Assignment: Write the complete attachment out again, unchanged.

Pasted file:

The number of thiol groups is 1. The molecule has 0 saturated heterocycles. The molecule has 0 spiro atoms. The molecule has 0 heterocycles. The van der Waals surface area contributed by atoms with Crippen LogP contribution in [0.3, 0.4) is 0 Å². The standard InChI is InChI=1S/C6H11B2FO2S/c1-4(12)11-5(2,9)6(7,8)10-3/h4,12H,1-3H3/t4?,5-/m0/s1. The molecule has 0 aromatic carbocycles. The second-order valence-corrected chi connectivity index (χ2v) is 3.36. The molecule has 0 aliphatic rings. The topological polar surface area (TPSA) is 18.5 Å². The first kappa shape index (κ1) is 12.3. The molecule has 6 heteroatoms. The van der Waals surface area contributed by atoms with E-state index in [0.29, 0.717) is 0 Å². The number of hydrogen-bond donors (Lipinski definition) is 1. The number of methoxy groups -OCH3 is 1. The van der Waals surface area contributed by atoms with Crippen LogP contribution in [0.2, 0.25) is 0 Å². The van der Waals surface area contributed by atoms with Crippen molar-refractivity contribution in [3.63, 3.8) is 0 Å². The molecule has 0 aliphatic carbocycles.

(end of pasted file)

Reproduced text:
The number of thiol groups is 1. The molecule has 0 saturated heterocycles. The molecule has 0 spiro atoms. The molecule has 0 heterocycles. The van der Waals surface area contributed by atoms with Crippen LogP contribution in [0.3, 0.4) is 0 Å². The standard InChI is InChI=1S/C6H11B2FO2S/c1-4(12)11-5(2,9)6(7,8)10-3/h4,12H,1-3H3/t4?,5-/m0/s1. The molecule has 0 aromatic carbocycles. The second-order valence-corrected chi connectivity index (χ2v) is 3.36. The molecule has 0 aliphatic rings. The topological polar surface area (TPSA) is 18.5 Å². The first kappa shape index (κ1) is 12.3. The molecule has 6 heteroatoms. The van der Waals surface area contributed by atoms with E-state index in [0.29, 0.717) is 0 Å². The number of hydrogen-bond donors (Lipinski definition) is 1. The number of methoxy groups -OCH3 is 1. The van der Waals surface area contributed by atoms with Crippen LogP contribution in [0.2, 0.25) is 0 Å². The van der Waals surface area contributed by atoms with Crippen molar-refractivity contribution in [3.63, 3.8) is 0 Å². The molecule has 0 aliphatic carbocycles.